Figure 1: The changes of eyeball movement and diplopia deviation at different treatment time points. (a) The changes of eyeball movement during treatment. (b) The changes of diplopia deviation during treatment.

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From which, 53 cases of eye movement disorders and diplopia symptoms completely disappeared, with clinical cure rate of 71.62%. The whole treatment period was no more than 1.5 months. In the previously research, the recovery rate was 57.3%[3] and was beginning from 3 months after the first onset.[4] Evidently, the whole treatment period was remarkably shorter than conventional method,[5] with a significant higher cure rate. The maximal angle of diplopia for the 53 cases is 4.55°, which was close to the normal adult references in our former study.[2] It might be used to help with the evaluation of efficacy in the future.

The patients' clinical symptoms were mainly affected by the limited eye abduction and the severity of diplopia. The difference in the eye movement distance during treatment was significantly decreased after the first cycle of treatment, and then, gradually approached to normal. The maximal grade of diplopia also gradually decreased with treatment. These changes were consistent with clinical manifestations of the patients. These finding suggested that the patients still have residual diplopia after the disappearance of eyeball movement disorder before they were completely cured. The analysis of factors affecting recovery showed that efficacy and treatment times were positively correlated (P < 0.01). The greater number of treatment cycles, the more likely it was for a patient to be cured. The course of disease was not affected by the efficacy. That may cause by the self-recovery of the diabetic peripheral neuropathy. Among the 74 patients, 50 patients had diabetes with hypertension, accounting for 67.57% of the total; 29 patients had high cholesterol levels, accounting for 39.19% of the total; and 33 patients had cerebral infarction, accounting for 44.59% of the total. Diabetes combined with hypertension had 2.08 times more incidence of abducens nerve palsy than that of diabetes alone. However, these risk factors had no direct impact on the efficacy of this study.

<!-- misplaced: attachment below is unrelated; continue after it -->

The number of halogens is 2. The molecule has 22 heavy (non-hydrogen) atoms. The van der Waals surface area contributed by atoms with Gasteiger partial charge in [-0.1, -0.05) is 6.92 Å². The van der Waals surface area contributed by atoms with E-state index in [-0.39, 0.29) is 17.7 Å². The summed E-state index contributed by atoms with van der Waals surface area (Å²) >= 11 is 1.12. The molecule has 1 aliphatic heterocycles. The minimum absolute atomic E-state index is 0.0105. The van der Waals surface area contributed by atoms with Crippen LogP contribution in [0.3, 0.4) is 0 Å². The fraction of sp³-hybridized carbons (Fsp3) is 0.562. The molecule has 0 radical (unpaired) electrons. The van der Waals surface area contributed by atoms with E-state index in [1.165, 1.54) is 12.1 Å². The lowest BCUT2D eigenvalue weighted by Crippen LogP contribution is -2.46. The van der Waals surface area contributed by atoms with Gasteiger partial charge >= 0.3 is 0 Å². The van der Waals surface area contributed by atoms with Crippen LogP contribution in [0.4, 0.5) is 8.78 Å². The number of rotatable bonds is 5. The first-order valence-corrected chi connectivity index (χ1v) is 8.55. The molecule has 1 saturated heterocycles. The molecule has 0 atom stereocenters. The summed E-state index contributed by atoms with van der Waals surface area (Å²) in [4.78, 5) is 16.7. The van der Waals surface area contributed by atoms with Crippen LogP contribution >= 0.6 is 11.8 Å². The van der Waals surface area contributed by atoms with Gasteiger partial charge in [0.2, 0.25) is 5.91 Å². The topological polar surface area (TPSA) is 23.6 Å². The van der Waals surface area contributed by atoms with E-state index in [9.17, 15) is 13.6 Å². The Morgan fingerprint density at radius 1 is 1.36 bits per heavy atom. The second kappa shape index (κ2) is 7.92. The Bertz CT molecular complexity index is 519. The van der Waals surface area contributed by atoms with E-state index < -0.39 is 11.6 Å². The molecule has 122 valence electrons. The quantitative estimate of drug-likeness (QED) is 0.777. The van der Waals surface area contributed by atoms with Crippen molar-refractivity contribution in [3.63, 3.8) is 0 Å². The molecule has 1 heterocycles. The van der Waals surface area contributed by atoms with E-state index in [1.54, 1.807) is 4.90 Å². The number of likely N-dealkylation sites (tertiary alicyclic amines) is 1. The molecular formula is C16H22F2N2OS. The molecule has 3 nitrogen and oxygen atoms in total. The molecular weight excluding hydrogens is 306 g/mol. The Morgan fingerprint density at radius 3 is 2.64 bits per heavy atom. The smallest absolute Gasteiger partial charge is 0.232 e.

All in all, binocular moving distance difference recovered before the maximal angle of diplopia in patients with diabetic abducens nerve palsy who received IEA therapy. The treatment times had a significant effect on the curative effect.

Declaration of patient consent

The authors certify that they have obtained all appropriate patient consent forms. In the form the patient(s) has/have given his/her/their consent for his/her/their images and other clinical information to be reported in the journal. The patients understand that their names and initials will not be published and due efforts will be made to conceal their identity, but anonymity cannot be guaranteed.

Financial support and sponsorship

This work was supported by a grant from the National Natural Science Foundation of China (No. 81674052).

Conflicts of interest

There are no conflicts of interest.

 
  References Top

1.
Zhu N, Zhang C, Li Z, Meng Y, Feng B, Wang X, et al. Experimental study on the effect of electrostimulation on neural regeneration after oculomotor nerve injury. J Mol Neurosci 2014;54:639-52. doi: 10.1007/s12031-014-0358-8.  Back to cited text no. 1
[PUBMED]    
2.
Zhou LY, Liu TJ, Li XM. Adult reference values of the computerized diplopia test. Int J Ophthalmol 2016;9:1646-50. doi: 10.18240/ijo.2016.11.18.  Back to cited text no. 2
[PUBMED]    
3.
Richards BW, Jones FR Jr., Younge BR. Causes and prognosis in 4,278 cases of paralysis of the oculomotor, trochlear, and abducens cranial nerves. Am J Ophthalmol 1992;113:489-96.  Back to cited text no. 3
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4.
Akagi T, Miyamoto K, Kashii S, Yoshimura N. Cause and prognosis of neurologically isolated third, fourth, or sixth cranial nerve dysfunction in cases of oculomotor palsy. Jpn J Ophthalmol 2008;52:32-5. doi: 10.1007/s10384-007-0489-3.  Back to cited text no. 4
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5.
Aminiahidashti H, Shafiee S, Sazegar M, Nosrati N. Bilateral abducent nerve palsy after neck trauma: A case report. Trauma Mon 2016;21:e31984. doi: 10.5812/traumamon.31984.  Back to cited text no. 5
[PUBMED]